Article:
July 19–The New Mexico State Land Office generated $15.4 million from its June lease sale to the oil and gas industry.
It is the first of fiscal year 2019 and comes off a record-breaking 2018.
The bids were generated by nine bidders, averaging $2,920 per acre.
A total of 5,282 acres were leased on 27 tracts of land in Eddy, Lea, Chaves and San Juan counties.
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Santa Fe-based Federal Abstract was the highest bidder in both open and sealed bidding formats, read a news release from the State Land Office.
The company acquired 1,680 acres for about $11.7 million, averaging $6,995 per acre.
From the sale, common schools earned about $13.8 million, while New Mexico Miners Hospital was allocated about $1.4 million.
Other beneficiaries were the University of New Mexico, which garnered $101,900, and New Mexico State Hospital, which garnered $73,470.
The sale also funded improvements to the Rio Grande, read the release, with $40,250 given to such efforts.
New Mexico State Land Commissioner Aubrey Dunn commended the ongoing growth in lease sales to oil and gas companies as a sign that the Permian Basin region of west Texas and southeast New Mexico is continuing to boom.
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Fiscal year 2018’s total lease sales of about $107 million broke the annual lease sale record of about $102 million set in 2012.
Dunn said 2019 is on track to be another successful year.
“Our beneficiaries continue to reap the benefits of the prosperity of the Permian Basin, which has been tapped to become the largest oil-producing region in the world,” he said. “We had a fantastic year in FY 18 and this month’s numbers indicate that FY 19 should be a very good year for the agency and those we serve.”
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Earnings from the sales are paid into the State’s Land Maintenance Fund, covering the State Land Office’s operating expense, and providing funding to beneficiaries.
The Office spends about 3 cents per dollar earned on itself, read the release, and the rest is distributed directly to beneficiaries, except for public schools.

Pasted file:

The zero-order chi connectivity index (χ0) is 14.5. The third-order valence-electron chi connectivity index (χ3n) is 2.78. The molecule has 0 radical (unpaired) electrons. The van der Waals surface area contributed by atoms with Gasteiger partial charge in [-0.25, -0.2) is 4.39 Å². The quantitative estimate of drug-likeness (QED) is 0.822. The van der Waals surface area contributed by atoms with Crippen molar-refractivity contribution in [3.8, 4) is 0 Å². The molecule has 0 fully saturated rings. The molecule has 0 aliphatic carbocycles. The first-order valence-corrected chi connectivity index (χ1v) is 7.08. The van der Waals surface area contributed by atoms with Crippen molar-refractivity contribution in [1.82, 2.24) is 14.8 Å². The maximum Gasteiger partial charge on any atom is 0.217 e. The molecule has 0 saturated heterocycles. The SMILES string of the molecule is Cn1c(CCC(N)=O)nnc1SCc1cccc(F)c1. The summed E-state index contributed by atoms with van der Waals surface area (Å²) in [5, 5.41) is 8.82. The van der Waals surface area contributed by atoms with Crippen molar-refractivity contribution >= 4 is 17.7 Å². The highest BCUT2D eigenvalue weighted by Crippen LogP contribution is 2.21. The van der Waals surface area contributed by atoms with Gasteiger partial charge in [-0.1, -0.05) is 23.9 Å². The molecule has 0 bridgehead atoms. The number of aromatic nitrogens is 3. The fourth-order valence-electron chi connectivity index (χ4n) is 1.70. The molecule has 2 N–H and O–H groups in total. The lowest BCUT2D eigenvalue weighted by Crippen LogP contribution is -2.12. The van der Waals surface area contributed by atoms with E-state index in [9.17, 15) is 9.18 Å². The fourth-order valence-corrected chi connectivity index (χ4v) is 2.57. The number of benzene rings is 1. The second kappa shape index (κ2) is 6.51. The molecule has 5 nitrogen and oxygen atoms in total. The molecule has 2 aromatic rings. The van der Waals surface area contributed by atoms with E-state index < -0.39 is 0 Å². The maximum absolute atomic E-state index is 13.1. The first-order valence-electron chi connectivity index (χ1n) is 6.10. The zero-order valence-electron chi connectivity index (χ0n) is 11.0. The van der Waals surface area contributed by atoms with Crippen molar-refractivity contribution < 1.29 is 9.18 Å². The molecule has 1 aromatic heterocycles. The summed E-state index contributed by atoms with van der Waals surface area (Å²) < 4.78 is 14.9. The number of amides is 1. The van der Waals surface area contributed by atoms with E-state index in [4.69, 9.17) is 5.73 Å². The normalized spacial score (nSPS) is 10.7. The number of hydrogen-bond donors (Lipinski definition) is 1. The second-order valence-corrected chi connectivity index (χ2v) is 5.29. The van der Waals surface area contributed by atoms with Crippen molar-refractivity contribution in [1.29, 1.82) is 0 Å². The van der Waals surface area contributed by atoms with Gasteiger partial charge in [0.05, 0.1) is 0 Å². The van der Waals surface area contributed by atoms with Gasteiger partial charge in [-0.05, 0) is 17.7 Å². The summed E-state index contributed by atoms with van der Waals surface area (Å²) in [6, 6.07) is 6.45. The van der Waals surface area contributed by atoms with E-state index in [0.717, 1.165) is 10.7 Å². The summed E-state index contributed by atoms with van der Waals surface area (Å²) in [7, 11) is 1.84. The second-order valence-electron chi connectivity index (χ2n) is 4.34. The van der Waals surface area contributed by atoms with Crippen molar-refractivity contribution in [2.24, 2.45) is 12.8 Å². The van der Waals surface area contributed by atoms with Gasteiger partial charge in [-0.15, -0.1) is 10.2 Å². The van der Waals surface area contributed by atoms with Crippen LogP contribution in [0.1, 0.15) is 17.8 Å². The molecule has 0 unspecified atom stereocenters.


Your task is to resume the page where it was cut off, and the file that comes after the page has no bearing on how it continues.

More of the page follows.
That funding is paid into the State’s General Fund, and distributed by the Legislature.
Dunn severs agreement with BLM
Dunn pulled out of a land-exchange agreement with the federal Bureau of Land Management (BLM), that would have seen about 43,000 acres of state-owned surface and mineral rights transferred to the BLM in exchange for 78,000 federal acres in multiple New Mexico Counties, read a Wednesday news release from the State Land Office.
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The Rio Grande Del Norte/Sabinoso Wilderness State Land Exchange was canceled, Dunn said, primarily because of the lack of commitment from Public Land Commissioner candidate Stephanie Garcia Richard.
He also pointed to continuous delays from federal officials, preventing the exchange from taking place until Dunn leaves office next year.
The next state land commissioner, Dunn said, should not be forced to make the exchange.
“My frustration is two-fold: first, BLM’s authorization to proceed with the exchange was mired in the Trump administration’s bureaucracy for months, which effectively pushed the project timeline beyond my term,” Dunn said.
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“On top of that, Stephanie Garcia Richard indicated that she will not go forward with this exchange if she becomes the next Commissioner of Public Lands. This was a win-win exchange; unfortunately, convincing her otherwise has been a fruitless endeavor.”
Dunn encouraged his future successors to consider the project as the State and federal government, he said, invested significant time and resources to devise the exchange.
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“This agency and the BLM have invested significant time and resources toward this project — a project that would ultimately prove a benefit for the Trust. It would be a shame to have our hard work undone because of political whim,” Dunn said.
“But we are holding out hope that after the election in November, the Commissioner-elect sees the wisdom and value in this exchange and decides to move forward.”
Adrian Hedden can be reached at 575-628-5516, firstname.lastname@example.org or @AdrianHedden on Twitter.
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